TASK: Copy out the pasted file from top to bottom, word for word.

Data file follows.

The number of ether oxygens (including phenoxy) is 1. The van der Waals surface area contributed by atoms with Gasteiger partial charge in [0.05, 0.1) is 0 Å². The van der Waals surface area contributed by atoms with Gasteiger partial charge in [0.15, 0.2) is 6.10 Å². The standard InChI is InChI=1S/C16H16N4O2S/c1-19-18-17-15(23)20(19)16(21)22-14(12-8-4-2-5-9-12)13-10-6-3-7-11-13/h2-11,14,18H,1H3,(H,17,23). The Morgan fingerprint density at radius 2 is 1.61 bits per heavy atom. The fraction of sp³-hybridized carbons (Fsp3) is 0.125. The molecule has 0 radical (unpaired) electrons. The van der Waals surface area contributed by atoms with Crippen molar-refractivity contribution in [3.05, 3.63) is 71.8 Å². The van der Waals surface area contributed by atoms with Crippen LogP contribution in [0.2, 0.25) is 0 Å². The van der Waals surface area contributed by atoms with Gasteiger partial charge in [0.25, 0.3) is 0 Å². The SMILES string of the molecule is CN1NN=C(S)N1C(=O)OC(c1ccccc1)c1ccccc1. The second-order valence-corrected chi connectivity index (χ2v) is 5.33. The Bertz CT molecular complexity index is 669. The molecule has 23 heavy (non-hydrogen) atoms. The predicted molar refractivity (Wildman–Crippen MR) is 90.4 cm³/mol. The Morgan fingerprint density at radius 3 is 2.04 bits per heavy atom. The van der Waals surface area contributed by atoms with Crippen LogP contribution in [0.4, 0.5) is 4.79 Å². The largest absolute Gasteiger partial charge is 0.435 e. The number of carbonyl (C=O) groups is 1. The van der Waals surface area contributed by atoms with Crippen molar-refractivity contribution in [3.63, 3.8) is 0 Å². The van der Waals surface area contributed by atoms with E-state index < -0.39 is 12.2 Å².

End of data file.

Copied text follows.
The number of ether oxygens (including phenoxy) is 1. The van der Waals surface area contributed by atoms with Gasteiger partial charge in [0.05, 0.1) is 0 Å². The van der Waals surface area contributed by atoms with Gasteiger partial charge in [0.15, 0.2) is 6.10 Å². The standard InChI is InChI=1S/C16H16N4O2S/c1-19-18-17-15(23)20(19)16(21)22-14(12-8-4-2-5-9-12)13-10-6-3-7-11-13/h2-11,14,18H,1H3,(H,17,23). The Morgan fingerprint density at radius 2 is 1.61 bits per heavy atom. The fraction of sp³-hybridized carbons (Fsp3) is 0.125. The molecule has 0 radical (unpaired) electrons. The van der Waals surface area contributed by atoms with Crippen molar-refractivity contribution in [3.05, 3.63) is 71.8 Å². The van der Waals surface area contributed by atoms with Crippen LogP contribution in [0.2, 0.25) is 0 Å². The van der Waals surface area contributed by atoms with Gasteiger partial charge in [0.25, 0.3) is 0 Å². The SMILES string of the molecule is CN1NN=C(S)N1C(=O)OC(c1ccccc1)c1ccccc1. The second-order valence-corrected chi connectivity index (χ2v) is 5.33. The Bertz CT molecular complexity index is 669. The molecule has 23 heavy (non-hydrogen) atoms. The predicted molar refractivity (Wildman–Crippen MR) is 90.4 cm³/mol. The Morgan fingerprint density at radius 3 is 2.04 bits per heavy atom. The van der Waals surface area contributed by atoms with Crippen LogP contribution in [0.4, 0.5) is 4.79 Å². The largest absolute Gasteiger partial charge is 0.435 e. The number of carbonyl (C=O) groups is 1. The van der Waals surface area contributed by atoms with Crippen molar-refractivity contribution in [3.63, 3.8) is 0 Å². The van der Waals surface area contributed by atoms with E-state index < -0.39 is 12.2 Å².